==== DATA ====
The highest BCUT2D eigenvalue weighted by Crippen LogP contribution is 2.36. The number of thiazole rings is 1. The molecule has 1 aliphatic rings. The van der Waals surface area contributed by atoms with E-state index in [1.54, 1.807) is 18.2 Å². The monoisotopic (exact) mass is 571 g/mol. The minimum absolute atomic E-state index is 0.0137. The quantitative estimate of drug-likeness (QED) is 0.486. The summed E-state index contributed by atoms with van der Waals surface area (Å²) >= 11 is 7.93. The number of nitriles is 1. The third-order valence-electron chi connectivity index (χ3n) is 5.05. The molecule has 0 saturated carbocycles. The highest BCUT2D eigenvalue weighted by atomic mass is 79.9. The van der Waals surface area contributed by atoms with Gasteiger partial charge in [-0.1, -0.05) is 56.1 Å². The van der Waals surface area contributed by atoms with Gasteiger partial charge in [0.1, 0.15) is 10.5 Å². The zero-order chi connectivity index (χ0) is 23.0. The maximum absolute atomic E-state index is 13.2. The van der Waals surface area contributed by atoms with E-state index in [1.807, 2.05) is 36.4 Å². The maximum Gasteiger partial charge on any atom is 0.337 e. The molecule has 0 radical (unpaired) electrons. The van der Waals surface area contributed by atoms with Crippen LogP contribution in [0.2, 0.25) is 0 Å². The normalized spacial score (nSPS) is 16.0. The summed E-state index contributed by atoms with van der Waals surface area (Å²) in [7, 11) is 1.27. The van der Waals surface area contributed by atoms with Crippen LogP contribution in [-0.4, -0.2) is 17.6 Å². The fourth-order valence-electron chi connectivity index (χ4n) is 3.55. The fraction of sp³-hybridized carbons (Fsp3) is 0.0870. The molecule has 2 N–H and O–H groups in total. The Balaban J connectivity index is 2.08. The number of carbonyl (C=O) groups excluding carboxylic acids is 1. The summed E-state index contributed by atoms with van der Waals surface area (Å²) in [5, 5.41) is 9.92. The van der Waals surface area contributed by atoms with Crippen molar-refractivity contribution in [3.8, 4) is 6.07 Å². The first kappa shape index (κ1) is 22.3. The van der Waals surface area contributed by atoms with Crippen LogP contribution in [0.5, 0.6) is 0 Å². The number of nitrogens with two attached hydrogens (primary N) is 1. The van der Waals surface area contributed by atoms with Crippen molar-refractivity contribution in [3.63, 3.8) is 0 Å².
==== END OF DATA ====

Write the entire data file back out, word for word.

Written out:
The highest BCUT2D eigenvalue weighted by Crippen LogP contribution is 2.36. The number of thiazole rings is 1. The molecule has 1 aliphatic rings. The van der Waals surface area contributed by atoms with E-state index in [1.54, 1.807) is 18.2 Å². The monoisotopic (exact) mass is 571 g/mol. The minimum absolute atomic E-state index is 0.0137. The quantitative estimate of drug-likeness (QED) is 0.486. The summed E-state index contributed by atoms with van der Waals surface area (Å²) >= 11 is 7.93. The number of nitriles is 1. The third-order valence-electron chi connectivity index (χ3n) is 5.05. The molecule has 0 saturated carbocycles. The highest BCUT2D eigenvalue weighted by atomic mass is 79.9. The van der Waals surface area contributed by atoms with Gasteiger partial charge in [-0.1, -0.05) is 56.1 Å². The van der Waals surface area contributed by atoms with Gasteiger partial charge in [0.1, 0.15) is 10.5 Å². The zero-order chi connectivity index (χ0) is 23.0. The maximum absolute atomic E-state index is 13.2. The van der Waals surface area contributed by atoms with E-state index in [1.807, 2.05) is 36.4 Å². The maximum Gasteiger partial charge on any atom is 0.337 e. The molecule has 0 radical (unpaired) electrons. The van der Waals surface area contributed by atoms with Crippen LogP contribution in [0.2, 0.25) is 0 Å². The normalized spacial score (nSPS) is 16.0. The summed E-state index contributed by atoms with van der Waals surface area (Å²) in [7, 11) is 1.27. The van der Waals surface area contributed by atoms with Crippen LogP contribution in [-0.4, -0.2) is 17.6 Å². The fourth-order valence-electron chi connectivity index (χ4n) is 3.55. The fraction of sp³-hybridized carbons (Fsp3) is 0.0870. The molecule has 2 N–H and O–H groups in total. The Balaban J connectivity index is 2.08. The number of carbonyl (C=O) groups excluding carboxylic acids is 1. The summed E-state index contributed by atoms with van der Waals surface area (Å²) in [5, 5.41) is 9.92. The van der Waals surface area contributed by atoms with Crippen molar-refractivity contribution in [3.8, 4) is 6.07 Å². The first kappa shape index (κ1) is 22.3. The van der Waals surface area contributed by atoms with Crippen LogP contribution in [0.5, 0.6) is 0 Å². The number of nitrogens with two attached hydrogens (primary N) is 1. The van der Waals surface area contributed by atoms with Crippen molar-refractivity contribution in [3.63, 3.8) is 0 Å².